As labor solicitor, Scalia would be in charge of enforcing nearly 200 labor laws and would provide legal advice and guidance in nearly every aspect of the department. The nomination now awaits a vote in the full Senate.

NEWSBRIEFS: Acquisition, Agreement, etc.


- Terex Corp., Westport, Conn., has completed its acquisition of CMI Corp., Oklahoma City.


-The Waste Equipment Technology Association (WASTEC), Washington, D.C., has signed a memorandum of understanding with the Washington, D.C.-based U.S. Agency for International Development (USAID), which makes USAID’s Global Technology Network (GTN) available to WASTEC members free of charge. The GTN assists U.S. small- and medium-sized companies seeking access to emerging overseas markets by attempting to match the needs of companies in developing countries with the appropriate technology solutions of U.S. companies. The GTN also aids in communication and coordination between prospective buyers and sellers. GTN's priority sectors include agriculture, environment, energy, health and information technology.


- Atlanta-based CAPS Logistics and E3 Corp. have joined to resell CAPS’ transportation and supply chain management (SCM) products as a component to E3’s demand planning, forecasting and inventory management solutions.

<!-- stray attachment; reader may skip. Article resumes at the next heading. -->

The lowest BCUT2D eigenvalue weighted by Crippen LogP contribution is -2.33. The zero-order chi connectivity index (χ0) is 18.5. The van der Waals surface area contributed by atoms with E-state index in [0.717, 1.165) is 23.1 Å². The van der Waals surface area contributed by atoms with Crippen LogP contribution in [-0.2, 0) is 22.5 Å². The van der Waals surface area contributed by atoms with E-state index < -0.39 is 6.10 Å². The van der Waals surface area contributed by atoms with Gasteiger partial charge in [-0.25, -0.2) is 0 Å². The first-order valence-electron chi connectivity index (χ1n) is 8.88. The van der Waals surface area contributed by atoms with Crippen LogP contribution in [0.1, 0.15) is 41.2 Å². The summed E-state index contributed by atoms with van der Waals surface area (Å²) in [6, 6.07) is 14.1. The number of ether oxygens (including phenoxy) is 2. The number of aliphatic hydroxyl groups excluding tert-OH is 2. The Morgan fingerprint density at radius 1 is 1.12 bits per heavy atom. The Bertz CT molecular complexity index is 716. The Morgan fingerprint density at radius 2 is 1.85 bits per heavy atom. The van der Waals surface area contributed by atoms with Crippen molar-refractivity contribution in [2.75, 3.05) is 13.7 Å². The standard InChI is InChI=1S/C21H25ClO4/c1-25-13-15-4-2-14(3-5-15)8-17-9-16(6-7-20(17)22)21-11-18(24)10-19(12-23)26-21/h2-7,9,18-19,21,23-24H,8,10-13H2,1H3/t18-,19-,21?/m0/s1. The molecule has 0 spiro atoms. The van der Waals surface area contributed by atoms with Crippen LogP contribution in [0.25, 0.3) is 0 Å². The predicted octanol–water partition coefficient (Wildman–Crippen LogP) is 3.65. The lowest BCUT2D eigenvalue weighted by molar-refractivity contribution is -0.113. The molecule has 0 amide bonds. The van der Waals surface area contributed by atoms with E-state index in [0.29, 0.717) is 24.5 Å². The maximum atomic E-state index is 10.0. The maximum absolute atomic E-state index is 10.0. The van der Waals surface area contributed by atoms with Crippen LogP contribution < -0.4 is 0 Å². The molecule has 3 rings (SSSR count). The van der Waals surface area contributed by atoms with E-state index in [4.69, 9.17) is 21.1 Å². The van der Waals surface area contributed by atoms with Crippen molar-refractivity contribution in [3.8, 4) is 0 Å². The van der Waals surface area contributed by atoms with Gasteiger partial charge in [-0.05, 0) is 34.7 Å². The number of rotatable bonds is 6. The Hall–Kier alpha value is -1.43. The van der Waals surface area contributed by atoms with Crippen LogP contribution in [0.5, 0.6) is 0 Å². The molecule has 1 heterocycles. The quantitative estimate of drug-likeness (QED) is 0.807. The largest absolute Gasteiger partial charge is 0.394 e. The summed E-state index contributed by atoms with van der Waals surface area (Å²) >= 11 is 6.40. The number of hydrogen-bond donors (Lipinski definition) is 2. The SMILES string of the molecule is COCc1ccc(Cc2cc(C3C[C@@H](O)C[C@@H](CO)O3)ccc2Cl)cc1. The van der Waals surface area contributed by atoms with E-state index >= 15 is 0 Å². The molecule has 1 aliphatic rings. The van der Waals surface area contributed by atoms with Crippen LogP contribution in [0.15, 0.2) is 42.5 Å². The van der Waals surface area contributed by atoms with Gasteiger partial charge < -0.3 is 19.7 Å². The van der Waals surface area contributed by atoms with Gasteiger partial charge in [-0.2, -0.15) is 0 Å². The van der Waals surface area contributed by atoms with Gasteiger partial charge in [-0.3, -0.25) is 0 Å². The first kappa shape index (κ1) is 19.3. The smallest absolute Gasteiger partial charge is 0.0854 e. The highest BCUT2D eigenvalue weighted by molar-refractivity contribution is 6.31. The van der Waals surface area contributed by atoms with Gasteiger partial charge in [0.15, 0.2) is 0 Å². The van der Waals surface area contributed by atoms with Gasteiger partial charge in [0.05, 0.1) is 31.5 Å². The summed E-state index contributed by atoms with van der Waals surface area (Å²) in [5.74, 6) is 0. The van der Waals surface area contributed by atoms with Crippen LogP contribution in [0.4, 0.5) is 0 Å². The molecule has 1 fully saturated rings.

November 28-29, 2001

Business Energy Solutions Expo Orlando, Fla. Contact: The Association of Energy Engineers (AEE). Fax: (770) 381-9865. Website: http://www.aeecenter.org/bese.

November 30, 2001

Take It Back! Global Packaging Mandates: How to Design for Environment and Save Money

Las Vegas. Contact: Michele Raymond, Raymond Communications. Phone: (301) 345-4237. Fax: (301) 345-4768. E-mail: [email protected]. Website: www.raymond.com/conference/index.html.

December 3-6, 2001

14th International Conference on Site Remediation and Environmental Management

Orlando, Fla. Contact: Paul Reneau, Gas Technology Institute (GTI), 1700 South Mount Prospect Road, Des Plaines, Ill. 60018-1804. Phone: (847) 768-0780. Fax: (847) 768-0501. mailto:[email protected].

December 4-7, 2001

17th Annual Pollutec International Exhibition of Environment Equipment, Technologies and Service for Industry

Paris-Nord Villepinte, France. Contact: Emmanuelle Cade, International Trade Exhibitions in France Inc., 1611 North Kent Street, Suite 903, Arlington, Va. 22209. Phone toll-free: (888) 522-5001. Fax: (703) 522-5005. mailto:[email protected]. Website: http://www.pollutec.com.